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Why You Should NOT Use “Free” Getty Images on Your Business Website

Why You Should NOT Use “Free” Getty Images on Your Business Website

On March 5 of last week, Getty Images, the 800lb gorilla of the stock photography world, announced a new program where they opened up over 35 million images (mostly photos) for free use on blogs and social media.

Boo-ya! Free stock photography, right?

Err, maybe.

The images are delivered to your web page via an “embedded viewer,” an iframe that includes the Getty Images logo, plus the name of the photographer. Clicking on the image takes you to the image’s page on Getty’s website. Their goal is to generate revenue through the exposure of their images (leading potentially to the paid licensing of more images) or through advertising shown in the image banner.

Here’s an example of  the embedded viewer in action from Getty Images website:

Getty Embedded Viewer

The catch? Well, there are a few.

First, only non-commercial use is permitted. In Getty’s own words from their Terms of Use page:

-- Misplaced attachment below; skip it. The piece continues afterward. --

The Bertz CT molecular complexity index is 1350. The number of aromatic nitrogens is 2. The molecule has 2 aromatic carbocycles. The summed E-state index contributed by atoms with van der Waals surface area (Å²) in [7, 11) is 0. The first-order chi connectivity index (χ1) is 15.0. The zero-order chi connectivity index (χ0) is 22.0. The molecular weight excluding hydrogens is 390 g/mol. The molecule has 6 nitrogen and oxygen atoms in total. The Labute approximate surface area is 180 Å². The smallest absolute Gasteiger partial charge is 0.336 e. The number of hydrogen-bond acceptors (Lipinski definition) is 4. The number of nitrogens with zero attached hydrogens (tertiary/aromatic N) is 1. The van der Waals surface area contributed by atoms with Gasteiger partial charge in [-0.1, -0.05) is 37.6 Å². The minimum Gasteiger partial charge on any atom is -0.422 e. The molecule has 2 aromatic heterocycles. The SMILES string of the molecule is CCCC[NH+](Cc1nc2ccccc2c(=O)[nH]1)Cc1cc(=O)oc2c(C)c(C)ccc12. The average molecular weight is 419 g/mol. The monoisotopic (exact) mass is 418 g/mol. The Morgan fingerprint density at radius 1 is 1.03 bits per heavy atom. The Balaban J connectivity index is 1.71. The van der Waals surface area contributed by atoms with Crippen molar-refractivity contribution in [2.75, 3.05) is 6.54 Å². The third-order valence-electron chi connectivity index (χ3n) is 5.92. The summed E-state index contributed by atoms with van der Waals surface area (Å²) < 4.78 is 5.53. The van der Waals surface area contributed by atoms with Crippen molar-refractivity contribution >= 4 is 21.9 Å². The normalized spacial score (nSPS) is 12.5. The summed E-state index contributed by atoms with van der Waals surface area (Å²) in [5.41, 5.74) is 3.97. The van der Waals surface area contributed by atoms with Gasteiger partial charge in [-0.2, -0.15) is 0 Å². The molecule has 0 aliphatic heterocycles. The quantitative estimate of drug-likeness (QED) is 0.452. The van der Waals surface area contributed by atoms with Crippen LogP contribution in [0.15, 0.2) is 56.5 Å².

Getty Embedded Viewer Terms

This is a grey area for a business blog. While your blog post or article might be reporting on a news event, the overall goal of an inbound-oriented website is to generate leads or sales. I’d rather err on the safe side and call that “commercial use.”

Even if you disagree with me, there is another good reason to avoid using Getty’s “free” images via their embedded viewer. As I mentioned earlier, the embedded viewer is an iframe that pulls content directly from Getty’s server. Getty can choose to change or delete the content they provide to that iframe. In their own words (again, from their Terms page):

Getty Images reserves the right in its sole discretion to remove Getty Images Content from the Embedded Viewer.

And Getty

reserves the right to place advertisements in the Embedded Viewer

This means two things:

  1. Link rot. That image could disappear if Getty decides to discontinue their embedded program or they pull the image you are using from embedded sharing.
  2. Tacky ads in your content. Getty might embed ads in the viewer and then you’ll simply look like a cheapskate who couldn’t be bothered to fork over a buck or two for a stock image.

Plus, you lose the ability to use your images as part of your SEO strategy. No keyword-rich filenames, description text, etc.

If you want to use Getty’s free images on your non-commercial personal blog and social media, go ahead. But keep them away from your business website.

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